If melting items can help combine different materials, exposing them to ultra-low temperatures can keep them apart. That’s the idea behind a new technique for separating different materials in shredded e-scrap.
Researchers at Rice University and the Indian Institute of Science say freezing shredded e-scrap and crushing it to nanodust can simplify the materials-separation process, allowing for improved recovery.
The hope is the method will provide an environmentally friendly replacement to the smelting and leaching techniques used to recover valuable metals and alloys today.
“We take advantage of the physics. When you heat things, they are more likely to combine,” said Chandra Sekhar Tiwary, a researcher on the project, stated in a press release. “But in low temperatures, they don’t like to mix. The materials’ basic properties – their elastic modulus, thermal conductivity and coefficient of thermal expansion – all change. They allow everything to separate really well.”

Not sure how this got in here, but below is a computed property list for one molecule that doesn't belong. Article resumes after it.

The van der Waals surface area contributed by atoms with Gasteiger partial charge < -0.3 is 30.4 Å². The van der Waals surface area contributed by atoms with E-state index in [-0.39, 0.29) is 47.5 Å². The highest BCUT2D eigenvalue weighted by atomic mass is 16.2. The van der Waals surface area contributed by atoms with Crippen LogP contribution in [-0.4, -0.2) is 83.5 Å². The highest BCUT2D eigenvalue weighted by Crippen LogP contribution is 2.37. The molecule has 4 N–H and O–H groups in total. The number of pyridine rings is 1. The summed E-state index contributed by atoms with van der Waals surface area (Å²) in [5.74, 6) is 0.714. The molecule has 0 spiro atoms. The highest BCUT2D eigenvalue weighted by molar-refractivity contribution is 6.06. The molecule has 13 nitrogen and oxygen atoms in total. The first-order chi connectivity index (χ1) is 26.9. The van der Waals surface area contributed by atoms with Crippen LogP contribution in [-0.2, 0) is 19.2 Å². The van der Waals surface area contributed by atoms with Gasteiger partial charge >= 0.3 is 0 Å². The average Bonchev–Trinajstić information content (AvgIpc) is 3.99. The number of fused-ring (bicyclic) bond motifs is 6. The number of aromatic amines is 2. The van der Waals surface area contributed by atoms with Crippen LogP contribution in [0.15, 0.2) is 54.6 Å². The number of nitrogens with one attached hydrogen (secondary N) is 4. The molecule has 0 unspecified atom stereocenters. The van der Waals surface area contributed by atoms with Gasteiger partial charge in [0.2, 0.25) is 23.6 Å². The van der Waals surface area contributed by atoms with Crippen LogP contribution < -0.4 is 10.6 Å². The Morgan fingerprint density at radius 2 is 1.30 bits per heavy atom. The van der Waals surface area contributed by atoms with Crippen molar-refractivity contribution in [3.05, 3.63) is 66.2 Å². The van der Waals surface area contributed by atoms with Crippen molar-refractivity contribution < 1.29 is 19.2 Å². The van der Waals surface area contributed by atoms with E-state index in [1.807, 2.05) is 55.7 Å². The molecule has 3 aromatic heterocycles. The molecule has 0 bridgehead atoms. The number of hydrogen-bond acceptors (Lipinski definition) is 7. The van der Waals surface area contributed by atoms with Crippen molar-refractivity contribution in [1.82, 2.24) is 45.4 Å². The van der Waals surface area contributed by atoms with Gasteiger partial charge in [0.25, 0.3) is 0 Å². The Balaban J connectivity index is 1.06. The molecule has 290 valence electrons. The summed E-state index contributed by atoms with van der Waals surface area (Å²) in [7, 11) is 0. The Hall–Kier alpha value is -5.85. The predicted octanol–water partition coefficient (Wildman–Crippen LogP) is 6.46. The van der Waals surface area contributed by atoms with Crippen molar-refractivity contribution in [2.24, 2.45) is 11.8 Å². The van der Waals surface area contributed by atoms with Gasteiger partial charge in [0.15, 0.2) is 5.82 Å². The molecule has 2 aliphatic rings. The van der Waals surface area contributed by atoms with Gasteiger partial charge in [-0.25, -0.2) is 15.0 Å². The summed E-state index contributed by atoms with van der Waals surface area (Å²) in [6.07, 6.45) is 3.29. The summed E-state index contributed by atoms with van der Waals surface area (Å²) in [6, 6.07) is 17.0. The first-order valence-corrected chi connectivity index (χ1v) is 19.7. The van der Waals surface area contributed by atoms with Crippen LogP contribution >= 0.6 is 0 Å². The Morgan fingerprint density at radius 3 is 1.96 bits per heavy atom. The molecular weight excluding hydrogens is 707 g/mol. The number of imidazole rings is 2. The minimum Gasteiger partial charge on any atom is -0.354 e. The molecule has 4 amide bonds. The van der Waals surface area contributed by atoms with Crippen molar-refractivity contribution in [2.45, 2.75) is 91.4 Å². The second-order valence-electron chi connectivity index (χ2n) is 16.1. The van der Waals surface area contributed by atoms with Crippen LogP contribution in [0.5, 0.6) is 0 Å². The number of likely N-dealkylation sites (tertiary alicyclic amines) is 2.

Researchers sent printed circuit boards from computer mice into a deep-freeze device called a cryo-mill. The equipment contained argon gas and a single steel ball. It used a steady stream of liquid nitrogen to keep the container at minus 182 degrees Fahrenheit.
When shaken, the ball first smashed the polymer element of the boards before hitting the metals and then the oxides. The process took place just long enough to separate the materials into a powder, with particles between 20 and 100 nanometers wide (there are a billion nanometers in a meter).
The crushing process can take up to three hours, after which the particles are bathed in water to separate them.
The process is the subject of a paper in the journal Materials Today. The paper was written by Tiwary and fellow researchers Pulickel Ajayan, Kamanio Chattopadhyay and D.P. Mahapatra.